I’ve spent most of the coronavirus lockdown in a Norwegian mountain town, where a handful of local businesses were closed briefly but where social distancing has been perfunctory, masks have been conspicuous by their absence, and not one person has succumbed to the virus.
Still, travel has been a no-no, giving me an acute case of stir-craziness. So when flying to certain parts of Europe became possible and Amsterdam opened up—to a degree, anyway—I booked a weekend trip and got my first taste of what this thing has been like for less fortunate big-city folk.
Why Amsterdam? I lived here briefly in the late 1990s, and it’s been my primary getaway ever since. While providing a change of mood and pace and scenery—and, not least, language—it also feels like home. Every time I come here, I’m welcomed like an old friend by hoteliers, waiters, and barmen. At a few favorite watering holes, I’ve watched the regulars grow old.
Donning a mask for the flight over—KLM required it—doesn’t seem like a big price to pay. But it proves unsettling. It’s a memento mori. Also, on a muggy summer day, the thing gets dank and stinky. (Not to mention that it’s weird to be masked in public after years of railing against the hijab.)
To be sure, like so many Covid-related rules, KLM’s mask guidelines are less than entirely logical. First the crew impresses upon us the life-and-death urgency of keeping the mondkapjes firmly in place throughout the flight; then they hand out lunch, and suddenly it’s okay to unmask. On the train into Amsterdam, covering up is again obligatory. And when I step onto a tram, the ticket lady, encased in plexiglass (but herself maskless) barks at me: “Mask!”
She isn’t emotional only about face covering. When a German passenger addresses her in halting English, she shoots back, outraged: “I speak German!”
No surprise there. The Dutch are fiercely proud of being multilingual. A Dutch friend once told me a joke: “What do you call someone who speaks four languages? A Dutchman. What do you call someone who speaks one language? A Frenchman. What do you call someone who speaks no languages? An American.”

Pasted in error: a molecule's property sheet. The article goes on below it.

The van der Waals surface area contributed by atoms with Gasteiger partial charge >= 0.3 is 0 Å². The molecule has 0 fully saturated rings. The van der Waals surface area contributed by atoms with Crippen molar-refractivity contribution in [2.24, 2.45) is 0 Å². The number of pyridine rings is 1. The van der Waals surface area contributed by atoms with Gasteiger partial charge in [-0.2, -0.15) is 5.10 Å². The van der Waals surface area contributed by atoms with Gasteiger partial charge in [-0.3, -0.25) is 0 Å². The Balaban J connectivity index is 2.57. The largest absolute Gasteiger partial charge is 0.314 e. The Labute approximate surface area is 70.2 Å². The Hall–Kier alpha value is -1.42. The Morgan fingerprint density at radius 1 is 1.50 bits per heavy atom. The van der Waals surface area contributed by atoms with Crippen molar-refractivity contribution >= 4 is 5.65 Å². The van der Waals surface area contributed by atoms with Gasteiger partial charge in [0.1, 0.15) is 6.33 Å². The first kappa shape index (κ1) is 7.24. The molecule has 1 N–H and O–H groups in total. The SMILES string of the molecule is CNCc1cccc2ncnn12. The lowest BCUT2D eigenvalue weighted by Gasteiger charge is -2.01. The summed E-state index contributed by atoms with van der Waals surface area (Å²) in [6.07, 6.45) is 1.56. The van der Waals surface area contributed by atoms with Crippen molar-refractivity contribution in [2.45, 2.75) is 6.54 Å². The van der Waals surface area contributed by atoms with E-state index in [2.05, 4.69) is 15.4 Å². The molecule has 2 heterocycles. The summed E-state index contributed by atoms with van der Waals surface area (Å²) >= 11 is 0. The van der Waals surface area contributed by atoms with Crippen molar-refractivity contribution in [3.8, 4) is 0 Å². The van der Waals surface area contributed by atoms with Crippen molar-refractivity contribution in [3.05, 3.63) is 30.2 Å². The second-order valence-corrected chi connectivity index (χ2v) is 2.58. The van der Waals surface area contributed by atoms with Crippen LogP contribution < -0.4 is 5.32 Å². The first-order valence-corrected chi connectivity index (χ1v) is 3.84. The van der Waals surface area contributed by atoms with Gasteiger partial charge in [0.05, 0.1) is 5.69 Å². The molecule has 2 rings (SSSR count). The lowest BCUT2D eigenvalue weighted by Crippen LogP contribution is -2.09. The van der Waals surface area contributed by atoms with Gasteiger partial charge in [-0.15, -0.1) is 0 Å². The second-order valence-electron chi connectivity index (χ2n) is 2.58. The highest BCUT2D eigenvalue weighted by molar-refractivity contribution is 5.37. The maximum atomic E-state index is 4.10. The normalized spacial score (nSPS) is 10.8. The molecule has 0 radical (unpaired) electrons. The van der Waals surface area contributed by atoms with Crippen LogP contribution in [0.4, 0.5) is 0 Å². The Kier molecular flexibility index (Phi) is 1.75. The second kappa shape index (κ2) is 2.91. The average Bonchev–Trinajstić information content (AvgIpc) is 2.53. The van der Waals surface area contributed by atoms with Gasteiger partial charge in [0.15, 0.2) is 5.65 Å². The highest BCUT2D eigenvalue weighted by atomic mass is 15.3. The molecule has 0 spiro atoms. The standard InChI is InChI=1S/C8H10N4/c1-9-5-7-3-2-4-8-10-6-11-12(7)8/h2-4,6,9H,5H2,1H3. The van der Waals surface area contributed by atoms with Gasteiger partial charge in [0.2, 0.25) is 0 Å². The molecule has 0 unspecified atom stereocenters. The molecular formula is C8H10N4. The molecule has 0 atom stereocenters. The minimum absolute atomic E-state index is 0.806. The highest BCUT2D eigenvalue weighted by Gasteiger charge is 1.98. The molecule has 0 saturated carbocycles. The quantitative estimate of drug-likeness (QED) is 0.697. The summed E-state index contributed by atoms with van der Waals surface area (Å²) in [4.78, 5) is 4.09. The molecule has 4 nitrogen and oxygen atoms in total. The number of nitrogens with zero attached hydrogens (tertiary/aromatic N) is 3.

Twenty-one years ago, when I lived here, I had a Canadian-American friend who’d majored in French and mastered Dutch after moving to the Netherlands. But he couldn’t get hired as a KLM flight attendant because his German was only so-so. Bottom line: Dutch service jobs have more rigorous language requirements than American humanities doctorates.
As for me, I can read Dutch well enough, but my conversational skills? Meh. How could it be otherwise? Read and study though you may, it’s almost impossible to get much real-life practice: at least in the big cities, if you even try to communicate in Dutch, your interlocutor will switch instantly to English, confident that you’re making an empty gesture. If you do manage to complete a grammatically correct sentence, their eyes will pop out. “You know Dutch!” I’ve been told by shocked locals more than once after pulling off a simple declarative statement.
Walking around Amsterdam, I do know enough Dutch to be able to read the closing signs on the stores. On Kalverstraat, the main shopping street, I lose track of the number of businesses that have gone belly-up since I was here in February. But even all these closures don’t explain my growing sense that something is terribly and sadly different. (And I’m not just talking about the old hippie standing in the middle of Dam Square with a big sign reading: “As long as systematic racism exists, someone will stand here.”)
An old song lyric goes: “You look the same, / you’re about the same, / but my heart says no, / no, you’re not the same.” At a bar, a lifelong Amsterdammer tells me, plaintively, that he loves his hometown but that it just doesn’t feel like itself anymore, and will, he fears, never be the same. If he’s right, his lament doesn’t just apply to Amsterdam. It’s true of everywhere, isn’t it—if it is true?
At Schipol Airport for my flight back to Oslo, the check-in lady—apparently taking me for a fellow countryman—speaks to me in Dutch, and I compliantly answer the usual questions (“Any bags to check?”) with ja or nee. Later, there’s a gate change, and I explain to a confused Spanish woman that the new puerta de embarque is now C-once. I make a quick call home, speaking in both English and Norwegian. Voilà—four languages! Take that, Dutchies!
Photo: Courtesy of the Author